Doctors have always known that there is some risk of heart complications associated with major surgery, especially for those who are older or who have preexisting heart problems. There was a study done in the summer of 2008 that looked at the risk factors for cardiovascular problems after total joint replacement (TJR) surgery on the knees and the hips. Two new heart risk factors in TJR surgery were identified: having bilateral joint replacement, replacing joints on both sites of the body during one surgery, and having revision surgery to replace an earlier joint implant.
Researchers looked into the heart risk of TJR by studying the medical records of those who received new or revision total hip or knee replacements over the time of 29 months at a large hospital in New England. From these, the researchers identified the records of patients who, during their hospitalization, had experienced an irregular heartbeat (arrhythmia), heart attack, unstable angina, congestive heart failure, or blockage of an artery in the lung. Records were then matched with those of another group of those who had joint replacement surgery but no documented heart problems. These groups were matched as closely as possible according to surgeon, approximate age of the patient, and year when they had their total joint replacement. Eliminating incomplete records, the researchers had a total of 418 patient records for the study with an average age of 71.4 years; 55% were women; and 51% had knee surgery, 49% were hip surgeries; 20% of the operations were revisions; the rest were initial joint replacements; 11% were bilateral procedures, replacing both knees or both hips in one operation.
The researchers obtained information about any preexisting heart risk factors fro the medical record reviews and fro physical exams, electrocardiograms (EKG), and patient intake questionnaires. Included in these are the well known risks like high blood pressure, diabetes, lung disease, and smoking just for example. Researchers also sifted through data to pick out the factors associated with cardiac problems during the patients’ hospital stays. In 70% of the patients who had some post-surgical heart problems irregular heartbeat was present; 24% had a drop in blood pressure; 8% had unstable angina; 2% had a heart attack; 11% had congestive heart failure and in 1% there was death.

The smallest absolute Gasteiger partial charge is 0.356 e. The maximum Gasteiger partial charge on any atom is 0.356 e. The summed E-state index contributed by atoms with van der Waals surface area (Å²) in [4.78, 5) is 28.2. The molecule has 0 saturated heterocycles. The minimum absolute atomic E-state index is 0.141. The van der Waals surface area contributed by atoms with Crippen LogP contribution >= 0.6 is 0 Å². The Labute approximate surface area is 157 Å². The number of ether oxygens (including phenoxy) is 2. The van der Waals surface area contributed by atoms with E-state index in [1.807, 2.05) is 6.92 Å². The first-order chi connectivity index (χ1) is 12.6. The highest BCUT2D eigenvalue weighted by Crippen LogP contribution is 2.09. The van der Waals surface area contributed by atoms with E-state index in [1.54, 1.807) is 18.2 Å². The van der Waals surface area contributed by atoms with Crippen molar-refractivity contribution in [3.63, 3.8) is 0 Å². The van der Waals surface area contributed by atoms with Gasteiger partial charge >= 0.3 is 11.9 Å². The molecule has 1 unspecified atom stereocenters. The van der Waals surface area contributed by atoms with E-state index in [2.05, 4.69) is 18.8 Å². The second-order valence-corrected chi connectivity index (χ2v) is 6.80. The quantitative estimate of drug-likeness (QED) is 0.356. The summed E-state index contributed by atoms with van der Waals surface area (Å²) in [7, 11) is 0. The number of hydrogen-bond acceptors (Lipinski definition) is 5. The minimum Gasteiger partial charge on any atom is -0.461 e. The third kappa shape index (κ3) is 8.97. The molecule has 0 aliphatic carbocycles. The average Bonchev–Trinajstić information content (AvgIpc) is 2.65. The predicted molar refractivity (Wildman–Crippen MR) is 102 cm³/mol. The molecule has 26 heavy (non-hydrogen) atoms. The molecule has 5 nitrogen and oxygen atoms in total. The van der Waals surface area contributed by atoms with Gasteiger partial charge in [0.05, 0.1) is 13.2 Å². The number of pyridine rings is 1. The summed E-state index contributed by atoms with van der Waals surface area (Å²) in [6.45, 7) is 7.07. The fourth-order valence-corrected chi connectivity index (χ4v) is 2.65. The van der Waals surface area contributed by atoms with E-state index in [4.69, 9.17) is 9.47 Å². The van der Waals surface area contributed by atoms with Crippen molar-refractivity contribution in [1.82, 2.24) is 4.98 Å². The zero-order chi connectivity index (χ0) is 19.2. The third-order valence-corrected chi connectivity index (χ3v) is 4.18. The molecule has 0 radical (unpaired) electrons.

There were many factors had no effect on the risk of heart complications, including gender, being overweight, type of anesthesia, use of NSAIDs, knee versus hip surgery, or having diabetes or high blood pressure are just a few examples of these factors. Some of the traditional factors known to raise heart risk in other types of surgery also hold risk for those who are getting a TJR; age over 75 years; some preexisting heart problems like coronary artery disease, heart attack, congestive heart failure, or diseased heart valves; and irregular heartbeat were confirmed by this study.
A new finding from this study is that patients getting a bilateral joint replacement or revision surgery have 2 to 3.5 times the risk of heart complications during a total joint replacement compared to those getting a single, first time joint replacement.
There were two drawbacks to this study, and they were that it included the data from only one hospital and the results were not typical for other populations where there were TJR’s or hospitals.
Researchers hope that their findings will help doctors to do a better job of weighing the risk and reducing the heart complications that come up in total joint replacement patients. And giving that more than 700,000 total hip or knee replacements were done in the U. S. in 2004, it is essential that there are targeted measures to reduce cardiovascular risks and potentially save many lives.